We thank Drs Soleimani, Tabatabaei, and Behrbouz for their correspondence and present our response herein. Firstly, the primary outcome in our study included the change in visual acuity from initial presentation to final follow-up. We compared the magnitude of improvement in vision between the 2 subgroups. We agree that a number of factors play a role in visual outcomes. Some factors, such as incision size, were not available in a retrospective review of operative reports. However, none of the intraocular lenses (IOLs) used in our study were foldable and therefore the incisions would have been large. In these surgeries intraocular tamponade was not used. The commentators make an interesting suggestion about considering cystoid macular edema and postoperative hypotony as secondary outcomes. To address the third point: we chose 6 months as the minimum duration of follow-up in our study in order to eliminate any fluctuations in vision that may occur as a result of postoperative healing and complications. In our experience, most patients stabilize by 6 months post surgery (or earlier) and at this point it is reasonable to consider their final best-corrected visual acuity. Fourth, we do not propose that the IOL itself is the cause of epiretinal membrane (ERM) formation. As ERM formation was a secondary outcome, some traditional risk factors for this disease could be compared in our retrospective review and others simply could not because of the inherent limitations of this study design. We discuss the risk factors for ERM formation and comment on this in our conclusion. Our groups were matched with regard to age and history of trauma. Surgical and postoperative complications are carefully discussed in our results section. Tamponade was not used in any cases in our study and, notably, is not a risk factor for ERM.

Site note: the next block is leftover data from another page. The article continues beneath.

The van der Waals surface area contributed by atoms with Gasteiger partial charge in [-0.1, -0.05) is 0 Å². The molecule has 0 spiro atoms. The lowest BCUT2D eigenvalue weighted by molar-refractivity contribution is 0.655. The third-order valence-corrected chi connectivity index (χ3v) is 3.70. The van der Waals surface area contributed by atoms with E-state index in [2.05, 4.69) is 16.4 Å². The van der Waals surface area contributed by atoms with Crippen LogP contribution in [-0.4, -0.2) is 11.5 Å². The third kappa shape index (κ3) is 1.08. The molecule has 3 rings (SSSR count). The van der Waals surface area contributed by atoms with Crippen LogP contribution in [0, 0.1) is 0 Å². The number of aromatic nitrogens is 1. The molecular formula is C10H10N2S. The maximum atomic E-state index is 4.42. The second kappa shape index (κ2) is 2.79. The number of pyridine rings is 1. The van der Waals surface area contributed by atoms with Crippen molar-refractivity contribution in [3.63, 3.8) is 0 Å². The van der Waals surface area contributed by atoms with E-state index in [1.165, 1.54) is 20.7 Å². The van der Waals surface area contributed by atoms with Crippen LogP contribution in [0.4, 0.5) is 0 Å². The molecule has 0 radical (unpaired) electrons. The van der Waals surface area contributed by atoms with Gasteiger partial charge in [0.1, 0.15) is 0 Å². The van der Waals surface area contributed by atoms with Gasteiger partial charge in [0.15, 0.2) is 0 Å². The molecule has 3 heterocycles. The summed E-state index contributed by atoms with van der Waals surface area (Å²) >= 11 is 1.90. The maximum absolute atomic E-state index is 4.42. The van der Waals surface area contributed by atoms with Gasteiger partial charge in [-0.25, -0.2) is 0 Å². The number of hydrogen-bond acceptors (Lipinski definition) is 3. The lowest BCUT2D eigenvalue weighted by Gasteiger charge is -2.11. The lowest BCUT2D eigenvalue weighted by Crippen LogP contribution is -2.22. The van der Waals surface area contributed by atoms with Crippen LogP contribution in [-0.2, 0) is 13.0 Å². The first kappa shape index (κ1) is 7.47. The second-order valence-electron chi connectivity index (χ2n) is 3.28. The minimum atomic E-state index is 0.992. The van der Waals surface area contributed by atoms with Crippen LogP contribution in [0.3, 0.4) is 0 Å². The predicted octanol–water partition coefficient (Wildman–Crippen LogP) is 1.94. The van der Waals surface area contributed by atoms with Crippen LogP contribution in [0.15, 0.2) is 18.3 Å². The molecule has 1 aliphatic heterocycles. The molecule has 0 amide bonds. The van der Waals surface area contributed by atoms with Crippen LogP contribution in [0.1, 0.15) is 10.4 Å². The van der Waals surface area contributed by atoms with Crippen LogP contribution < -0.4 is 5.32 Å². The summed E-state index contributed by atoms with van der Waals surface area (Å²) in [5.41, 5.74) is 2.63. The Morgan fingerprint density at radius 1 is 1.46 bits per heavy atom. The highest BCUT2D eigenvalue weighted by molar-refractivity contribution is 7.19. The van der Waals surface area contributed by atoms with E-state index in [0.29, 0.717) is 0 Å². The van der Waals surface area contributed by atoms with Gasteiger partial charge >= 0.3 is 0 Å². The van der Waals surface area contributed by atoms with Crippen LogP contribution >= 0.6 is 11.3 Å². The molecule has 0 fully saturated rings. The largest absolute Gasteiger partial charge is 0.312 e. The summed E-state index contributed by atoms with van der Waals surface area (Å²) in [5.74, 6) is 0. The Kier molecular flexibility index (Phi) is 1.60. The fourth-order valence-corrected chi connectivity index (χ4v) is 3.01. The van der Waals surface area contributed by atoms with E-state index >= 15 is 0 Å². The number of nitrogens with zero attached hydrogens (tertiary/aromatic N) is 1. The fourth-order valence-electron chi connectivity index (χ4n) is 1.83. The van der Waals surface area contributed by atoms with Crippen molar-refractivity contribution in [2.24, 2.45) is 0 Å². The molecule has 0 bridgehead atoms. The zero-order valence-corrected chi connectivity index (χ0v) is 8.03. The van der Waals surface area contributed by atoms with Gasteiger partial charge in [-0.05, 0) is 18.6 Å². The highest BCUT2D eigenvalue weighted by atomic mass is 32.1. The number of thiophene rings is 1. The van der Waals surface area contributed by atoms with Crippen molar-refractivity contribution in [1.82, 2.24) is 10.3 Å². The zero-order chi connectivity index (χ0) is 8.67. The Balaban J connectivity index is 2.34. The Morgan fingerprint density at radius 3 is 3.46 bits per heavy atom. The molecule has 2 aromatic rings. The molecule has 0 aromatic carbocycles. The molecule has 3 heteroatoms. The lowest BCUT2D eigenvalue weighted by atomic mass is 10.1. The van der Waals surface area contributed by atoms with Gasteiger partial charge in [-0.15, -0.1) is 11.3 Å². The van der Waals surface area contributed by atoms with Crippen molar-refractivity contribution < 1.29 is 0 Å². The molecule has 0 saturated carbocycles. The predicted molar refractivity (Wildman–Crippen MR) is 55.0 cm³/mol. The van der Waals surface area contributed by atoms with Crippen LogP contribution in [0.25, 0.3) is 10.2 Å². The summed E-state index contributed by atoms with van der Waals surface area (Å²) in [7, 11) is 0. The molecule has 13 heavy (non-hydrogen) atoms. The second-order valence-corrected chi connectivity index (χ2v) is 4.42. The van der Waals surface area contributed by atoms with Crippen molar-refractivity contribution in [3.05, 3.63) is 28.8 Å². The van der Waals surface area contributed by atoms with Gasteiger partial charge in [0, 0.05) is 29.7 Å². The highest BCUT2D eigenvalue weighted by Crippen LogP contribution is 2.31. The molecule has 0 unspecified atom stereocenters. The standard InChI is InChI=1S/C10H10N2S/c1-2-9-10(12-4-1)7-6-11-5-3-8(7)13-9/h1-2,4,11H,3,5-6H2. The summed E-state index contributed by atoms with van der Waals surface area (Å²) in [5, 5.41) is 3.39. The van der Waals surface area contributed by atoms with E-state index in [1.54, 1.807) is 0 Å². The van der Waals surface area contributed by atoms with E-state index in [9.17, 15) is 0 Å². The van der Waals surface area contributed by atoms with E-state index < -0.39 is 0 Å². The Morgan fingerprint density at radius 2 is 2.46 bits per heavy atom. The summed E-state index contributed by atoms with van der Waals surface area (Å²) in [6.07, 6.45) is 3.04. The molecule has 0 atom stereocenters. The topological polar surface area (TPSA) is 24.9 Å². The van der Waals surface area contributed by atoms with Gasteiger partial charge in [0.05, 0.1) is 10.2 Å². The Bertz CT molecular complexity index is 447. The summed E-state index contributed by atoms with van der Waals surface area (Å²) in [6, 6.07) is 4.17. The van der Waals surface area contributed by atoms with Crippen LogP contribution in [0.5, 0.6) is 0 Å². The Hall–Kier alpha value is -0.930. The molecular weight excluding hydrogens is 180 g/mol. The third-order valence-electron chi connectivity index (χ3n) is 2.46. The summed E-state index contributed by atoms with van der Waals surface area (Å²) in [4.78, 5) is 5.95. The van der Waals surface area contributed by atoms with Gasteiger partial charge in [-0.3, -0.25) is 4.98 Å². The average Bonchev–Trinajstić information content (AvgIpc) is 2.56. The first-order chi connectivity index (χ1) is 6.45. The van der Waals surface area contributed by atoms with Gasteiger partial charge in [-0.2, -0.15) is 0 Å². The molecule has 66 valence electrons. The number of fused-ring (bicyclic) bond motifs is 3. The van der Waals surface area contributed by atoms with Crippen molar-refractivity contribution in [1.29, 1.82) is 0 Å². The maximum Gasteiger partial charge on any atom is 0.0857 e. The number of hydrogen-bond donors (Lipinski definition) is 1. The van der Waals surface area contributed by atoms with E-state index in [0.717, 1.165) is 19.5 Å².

Finally, we would like to take this opportunity to make a correction to the abstract. The P value for the difference in ERM formation in the 2 groups should be .008, as presented in the paper, not .011, as presented in the abstract.